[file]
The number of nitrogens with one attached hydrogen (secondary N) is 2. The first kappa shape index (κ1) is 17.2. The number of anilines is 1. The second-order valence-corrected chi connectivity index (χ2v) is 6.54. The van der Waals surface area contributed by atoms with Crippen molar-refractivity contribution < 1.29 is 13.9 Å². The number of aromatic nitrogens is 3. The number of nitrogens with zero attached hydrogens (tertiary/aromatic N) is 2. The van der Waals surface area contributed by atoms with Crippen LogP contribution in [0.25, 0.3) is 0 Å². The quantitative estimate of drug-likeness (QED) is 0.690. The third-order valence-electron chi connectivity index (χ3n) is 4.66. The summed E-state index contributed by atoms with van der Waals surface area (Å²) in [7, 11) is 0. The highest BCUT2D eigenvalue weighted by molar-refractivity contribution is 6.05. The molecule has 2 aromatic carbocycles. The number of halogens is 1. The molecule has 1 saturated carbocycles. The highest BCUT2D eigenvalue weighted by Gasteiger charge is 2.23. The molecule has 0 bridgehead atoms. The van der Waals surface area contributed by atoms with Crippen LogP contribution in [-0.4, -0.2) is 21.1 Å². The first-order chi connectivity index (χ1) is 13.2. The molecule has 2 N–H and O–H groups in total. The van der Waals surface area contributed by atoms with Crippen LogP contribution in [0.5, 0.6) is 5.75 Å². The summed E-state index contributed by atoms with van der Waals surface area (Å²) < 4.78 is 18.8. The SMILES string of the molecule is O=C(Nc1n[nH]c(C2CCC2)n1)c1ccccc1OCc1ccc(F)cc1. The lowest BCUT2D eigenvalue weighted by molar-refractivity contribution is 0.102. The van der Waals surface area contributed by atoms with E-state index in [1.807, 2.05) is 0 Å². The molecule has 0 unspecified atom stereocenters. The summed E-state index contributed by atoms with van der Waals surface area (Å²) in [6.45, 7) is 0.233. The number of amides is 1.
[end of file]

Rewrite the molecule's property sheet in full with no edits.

The number of nitrogens with one attached hydrogen (secondary N) is 2. The first kappa shape index (κ1) is 17.2. The number of anilines is 1. The second-order valence-corrected chi connectivity index (χ2v) is 6.54. The van der Waals surface area contributed by atoms with Crippen molar-refractivity contribution < 1.29 is 13.9 Å². The number of aromatic nitrogens is 3. The number of nitrogens with zero attached hydrogens (tertiary/aromatic N) is 2. The van der Waals surface area contributed by atoms with Crippen LogP contribution in [0.25, 0.3) is 0 Å². The quantitative estimate of drug-likeness (QED) is 0.690. The third-order valence-electron chi connectivity index (χ3n) is 4.66. The summed E-state index contributed by atoms with van der Waals surface area (Å²) in [7, 11) is 0. The highest BCUT2D eigenvalue weighted by molar-refractivity contribution is 6.05. The molecule has 2 aromatic carbocycles. The number of halogens is 1. The molecule has 1 saturated carbocycles. The highest BCUT2D eigenvalue weighted by Gasteiger charge is 2.23. The molecule has 0 bridgehead atoms. The van der Waals surface area contributed by atoms with Crippen LogP contribution in [-0.4, -0.2) is 21.1 Å². The first-order chi connectivity index (χ1) is 13.2. The molecule has 2 N–H and O–H groups in total. The van der Waals surface area contributed by atoms with Crippen LogP contribution in [0.5, 0.6) is 5.75 Å². The summed E-state index contributed by atoms with van der Waals surface area (Å²) < 4.78 is 18.8. The SMILES string of the molecule is O=C(Nc1n[nH]c(C2CCC2)n1)c1ccccc1OCc1ccc(F)cc1. The lowest BCUT2D eigenvalue weighted by molar-refractivity contribution is 0.102. The van der Waals surface area contributed by atoms with E-state index in [1.807, 2.05) is 0 Å². The molecule has 0 unspecified atom stereocenters. The summed E-state index contributed by atoms with van der Waals surface area (Å²) in [6.45, 7) is 0.233. The number of amides is 1.